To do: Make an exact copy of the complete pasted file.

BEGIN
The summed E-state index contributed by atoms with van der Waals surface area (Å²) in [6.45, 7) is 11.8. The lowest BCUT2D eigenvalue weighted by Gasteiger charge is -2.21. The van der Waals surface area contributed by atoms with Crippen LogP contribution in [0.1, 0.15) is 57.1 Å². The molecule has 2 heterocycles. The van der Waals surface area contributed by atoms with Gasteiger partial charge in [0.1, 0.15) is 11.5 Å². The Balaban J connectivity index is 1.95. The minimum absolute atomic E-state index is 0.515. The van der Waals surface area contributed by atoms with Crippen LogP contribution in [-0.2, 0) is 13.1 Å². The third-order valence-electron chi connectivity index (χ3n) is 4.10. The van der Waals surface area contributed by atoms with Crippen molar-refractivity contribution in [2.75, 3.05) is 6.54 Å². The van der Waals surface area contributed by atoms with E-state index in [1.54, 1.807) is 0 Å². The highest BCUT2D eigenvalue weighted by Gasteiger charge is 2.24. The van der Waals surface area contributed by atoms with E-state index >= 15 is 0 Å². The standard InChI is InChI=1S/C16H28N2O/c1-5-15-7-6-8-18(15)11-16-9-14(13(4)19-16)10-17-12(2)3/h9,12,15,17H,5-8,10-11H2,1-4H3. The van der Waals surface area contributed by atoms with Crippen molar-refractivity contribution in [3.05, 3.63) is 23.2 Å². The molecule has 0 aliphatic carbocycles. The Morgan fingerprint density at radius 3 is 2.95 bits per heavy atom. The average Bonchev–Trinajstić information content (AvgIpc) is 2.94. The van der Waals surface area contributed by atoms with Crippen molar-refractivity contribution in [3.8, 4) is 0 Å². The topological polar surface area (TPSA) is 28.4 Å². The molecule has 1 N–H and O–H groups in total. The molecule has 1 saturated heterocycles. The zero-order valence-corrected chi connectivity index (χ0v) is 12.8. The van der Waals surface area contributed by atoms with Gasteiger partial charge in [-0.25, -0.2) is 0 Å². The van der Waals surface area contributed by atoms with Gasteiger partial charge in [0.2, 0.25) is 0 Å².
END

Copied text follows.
The summed E-state index contributed by atoms with van der Waals surface area (Å²) in [6.45, 7) is 11.8. The lowest BCUT2D eigenvalue weighted by Gasteiger charge is -2.21. The van der Waals surface area contributed by atoms with Crippen LogP contribution in [0.1, 0.15) is 57.1 Å². The molecule has 2 heterocycles. The van der Waals surface area contributed by atoms with Gasteiger partial charge in [0.1, 0.15) is 11.5 Å². The Balaban J connectivity index is 1.95. The minimum absolute atomic E-state index is 0.515. The van der Waals surface area contributed by atoms with Crippen LogP contribution in [-0.2, 0) is 13.1 Å². The third-order valence-electron chi connectivity index (χ3n) is 4.10. The van der Waals surface area contributed by atoms with Crippen molar-refractivity contribution in [2.75, 3.05) is 6.54 Å². The van der Waals surface area contributed by atoms with E-state index in [1.54, 1.807) is 0 Å². The highest BCUT2D eigenvalue weighted by Gasteiger charge is 2.24. The van der Waals surface area contributed by atoms with E-state index >= 15 is 0 Å². The standard InChI is InChI=1S/C16H28N2O/c1-5-15-7-6-8-18(15)11-16-9-14(13(4)19-16)10-17-12(2)3/h9,12,15,17H,5-8,10-11H2,1-4H3. The van der Waals surface area contributed by atoms with Crippen molar-refractivity contribution in [3.05, 3.63) is 23.2 Å². The molecule has 0 aliphatic carbocycles. The Morgan fingerprint density at radius 3 is 2.95 bits per heavy atom. The average Bonchev–Trinajstić information content (AvgIpc) is 2.94. The van der Waals surface area contributed by atoms with Crippen molar-refractivity contribution in [3.8, 4) is 0 Å². The topological polar surface area (TPSA) is 28.4 Å². The molecule has 1 N–H and O–H groups in total. The molecule has 1 saturated heterocycles. The zero-order valence-corrected chi connectivity index (χ0v) is 12.8. The van der Waals surface area contributed by atoms with Gasteiger partial charge in [-0.25, -0.2) is 0 Å². The van der Waals surface area contributed by atoms with Gasteiger partial charge in [0.2, 0.25) is 0 Å².